Work up that muscle

Avoid repetitive strain injury with the right posture

By Dr Fazela Hozefa

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Published: Thu 26 Aug 2021, 12:00 AM

Work from Home is the new normal.

We have turned our sofas/ couches to office chairs, dining area/kitchen countertops to our workstations, our beds as school chairs, our mobile phones as desktops, all these changes to adapt ourselves into the new home office and online schooling scenario. In one way, the new normal is protecting us from the Covid-19, reducing our commuting time, the dressing time etc. but at the same time, it is increasing our risks of having repetitive strain injury (RSI) due to the incorrect static postures that we are working in.

Not only the adults but kids and teens are also facing issues of posture/neck-back pain /wrist pain, headaches, eye strain, anger, and all this leading to reduction of productivity. The impact of wrong postures is not only limited to neck pains and lower back pains but also poor breathing and eventually reduction in the lung capacity, headaches, dizziness, poor eyesight, poor digestion, lack of concentration, compromised circulation in the legs causing to varicose veins, sleep disturbances and so on.

So, what we can use in our home to make an Ergonomic Workstation? How should the chair be arranged, what can be used for a standing desk?

A well-lighted area for making your workstation as light plays a crucial role in influencing mood and alertness plus it doesn’t strain in your eyes.

Ergonomic Chair: While using the chairs available at home, make sure that if its hard surface put a cushion/foam to make the seat firm. Place a cushion or a towel roll to make a curved back rest. If the height of the chair is high, then keep a foot stool or boxes to support your feet. While seated, the thighs should be parallel to the ground. An ideal ergonomic chair should look like this. The gym ball variation of the chair is a brilliant switch to the traditional chairs plus it helps in strengthening the core as well.

Work station: The basic rule is to sit or stand at one hand distance from the screen that you are using and making sure that the screen is at your eye level (this rule applies to sitting as well as standing desks). Place boxes or books to get the laptop at the eye level. If there is a need for using two screens, then keep it side by side. Attach an external keyboard to the laptop. Do not forget to use a wrist pad so that the wrist stays in neutral position. A big No to smartphones for studying as you will land up in a wrong posture. A standing workstation can be made by stacking books on the dining table or using an iron board on the bed, but make sure that the elbows should be at 90 degrees bent as shown in the pic.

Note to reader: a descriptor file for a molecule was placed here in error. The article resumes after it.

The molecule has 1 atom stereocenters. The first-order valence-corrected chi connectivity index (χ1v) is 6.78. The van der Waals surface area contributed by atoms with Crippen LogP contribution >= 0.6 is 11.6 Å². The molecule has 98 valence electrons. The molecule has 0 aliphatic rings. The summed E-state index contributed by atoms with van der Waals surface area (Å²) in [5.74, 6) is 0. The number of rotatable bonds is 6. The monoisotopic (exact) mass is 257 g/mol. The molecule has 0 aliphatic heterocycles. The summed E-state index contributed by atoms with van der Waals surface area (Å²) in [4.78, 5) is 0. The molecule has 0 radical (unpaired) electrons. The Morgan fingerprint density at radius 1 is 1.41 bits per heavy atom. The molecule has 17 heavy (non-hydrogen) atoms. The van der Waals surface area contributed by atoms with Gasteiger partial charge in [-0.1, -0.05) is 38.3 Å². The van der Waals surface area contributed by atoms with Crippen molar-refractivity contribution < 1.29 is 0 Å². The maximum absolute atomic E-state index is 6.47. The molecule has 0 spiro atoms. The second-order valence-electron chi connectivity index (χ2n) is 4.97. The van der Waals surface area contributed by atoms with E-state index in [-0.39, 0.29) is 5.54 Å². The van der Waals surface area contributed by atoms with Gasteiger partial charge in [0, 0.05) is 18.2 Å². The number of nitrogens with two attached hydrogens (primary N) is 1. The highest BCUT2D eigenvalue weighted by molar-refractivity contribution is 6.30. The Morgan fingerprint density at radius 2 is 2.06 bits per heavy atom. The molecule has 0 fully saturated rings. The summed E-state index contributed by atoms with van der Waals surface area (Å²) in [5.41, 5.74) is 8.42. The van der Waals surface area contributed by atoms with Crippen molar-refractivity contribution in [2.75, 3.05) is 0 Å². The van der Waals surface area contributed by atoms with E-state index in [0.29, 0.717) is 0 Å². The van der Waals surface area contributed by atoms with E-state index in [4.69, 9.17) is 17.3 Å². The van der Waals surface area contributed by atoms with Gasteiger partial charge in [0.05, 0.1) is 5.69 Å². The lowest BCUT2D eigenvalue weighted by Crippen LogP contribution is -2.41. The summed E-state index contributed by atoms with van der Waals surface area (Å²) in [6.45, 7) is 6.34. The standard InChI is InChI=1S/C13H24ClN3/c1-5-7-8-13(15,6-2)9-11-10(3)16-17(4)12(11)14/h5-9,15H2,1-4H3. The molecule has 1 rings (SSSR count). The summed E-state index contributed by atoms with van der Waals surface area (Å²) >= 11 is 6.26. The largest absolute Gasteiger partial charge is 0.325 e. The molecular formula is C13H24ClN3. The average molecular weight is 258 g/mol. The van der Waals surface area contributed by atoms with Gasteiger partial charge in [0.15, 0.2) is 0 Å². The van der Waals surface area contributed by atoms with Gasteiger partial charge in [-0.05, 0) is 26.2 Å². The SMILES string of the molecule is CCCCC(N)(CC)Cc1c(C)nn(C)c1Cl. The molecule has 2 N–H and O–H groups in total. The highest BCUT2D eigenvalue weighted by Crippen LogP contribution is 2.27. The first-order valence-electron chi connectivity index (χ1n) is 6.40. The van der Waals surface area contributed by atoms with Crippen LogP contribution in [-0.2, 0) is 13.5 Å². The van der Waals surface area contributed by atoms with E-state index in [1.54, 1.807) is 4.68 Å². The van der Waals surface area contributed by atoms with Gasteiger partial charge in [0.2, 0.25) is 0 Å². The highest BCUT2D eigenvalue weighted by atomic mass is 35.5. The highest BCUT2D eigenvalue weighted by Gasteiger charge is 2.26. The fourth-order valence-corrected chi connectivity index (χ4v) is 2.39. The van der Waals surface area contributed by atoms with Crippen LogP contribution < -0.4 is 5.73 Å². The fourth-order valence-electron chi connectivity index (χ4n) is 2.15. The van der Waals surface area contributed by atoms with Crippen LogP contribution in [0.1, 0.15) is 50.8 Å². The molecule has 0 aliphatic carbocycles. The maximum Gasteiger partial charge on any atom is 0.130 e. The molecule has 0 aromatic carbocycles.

Frequent Breaks: Our body is made to move so even if we sit correctly and have an absolutely well designed workstation, we will start hunching after 30-45 mins so its recommended to stand up and move around or switch from sitting to standing desks after every hour.

Daily dose of Exercise: Make time for 30-60 mins of exercises at least five times a week. Make it a family affair. Involve kids, take up your favourite sports and get the daily quota of movement.

Walk and Talk: A great way to include some movement while working from home is while on phone use a headphone and walk and talk or do 10 squats with or without chair support whenever you are talking. For kids, after every class make them jump for 10 times or ask them go around the house, get some water and sit again for the next class. Just be creative in moving.

— Dr Fazela Hozefa is Senior Physiotherapist at Sheikh Manaa Bin Hasher Al Maktoum Polyclinic, Dubai.

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